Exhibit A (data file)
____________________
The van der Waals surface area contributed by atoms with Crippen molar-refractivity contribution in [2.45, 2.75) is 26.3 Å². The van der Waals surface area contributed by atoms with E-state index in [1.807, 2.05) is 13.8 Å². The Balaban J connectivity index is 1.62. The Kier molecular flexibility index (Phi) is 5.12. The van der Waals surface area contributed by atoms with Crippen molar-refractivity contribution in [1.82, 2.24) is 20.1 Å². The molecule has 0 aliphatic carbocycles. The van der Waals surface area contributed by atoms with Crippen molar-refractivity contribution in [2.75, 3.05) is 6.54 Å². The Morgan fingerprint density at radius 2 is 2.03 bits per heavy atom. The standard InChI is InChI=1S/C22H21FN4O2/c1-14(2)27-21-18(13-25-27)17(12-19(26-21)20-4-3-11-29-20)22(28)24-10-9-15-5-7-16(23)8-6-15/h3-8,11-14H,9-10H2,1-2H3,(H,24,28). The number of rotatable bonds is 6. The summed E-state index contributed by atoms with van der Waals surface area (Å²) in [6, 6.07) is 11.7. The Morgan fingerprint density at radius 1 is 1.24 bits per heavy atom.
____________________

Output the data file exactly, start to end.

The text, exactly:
The van der Waals surface area contributed by atoms with Crippen molar-refractivity contribution in [2.45, 2.75) is 26.3 Å². The van der Waals surface area contributed by atoms with E-state index in [1.807, 2.05) is 13.8 Å². The Balaban J connectivity index is 1.62. The Kier molecular flexibility index (Phi) is 5.12. The van der Waals surface area contributed by atoms with Crippen molar-refractivity contribution in [1.82, 2.24) is 20.1 Å². The molecule has 0 aliphatic carbocycles. The van der Waals surface area contributed by atoms with Crippen molar-refractivity contribution in [2.75, 3.05) is 6.54 Å². The Morgan fingerprint density at radius 2 is 2.03 bits per heavy atom. The standard InChI is InChI=1S/C22H21FN4O2/c1-14(2)27-21-18(13-25-27)17(12-19(26-21)20-4-3-11-29-20)22(28)24-10-9-15-5-7-16(23)8-6-15/h3-8,11-14H,9-10H2,1-2H3,(H,24,28). The number of rotatable bonds is 6. The summed E-state index contributed by atoms with van der Waals surface area (Å²) in [6, 6.07) is 11.7. The Morgan fingerprint density at radius 1 is 1.24 bits per heavy atom.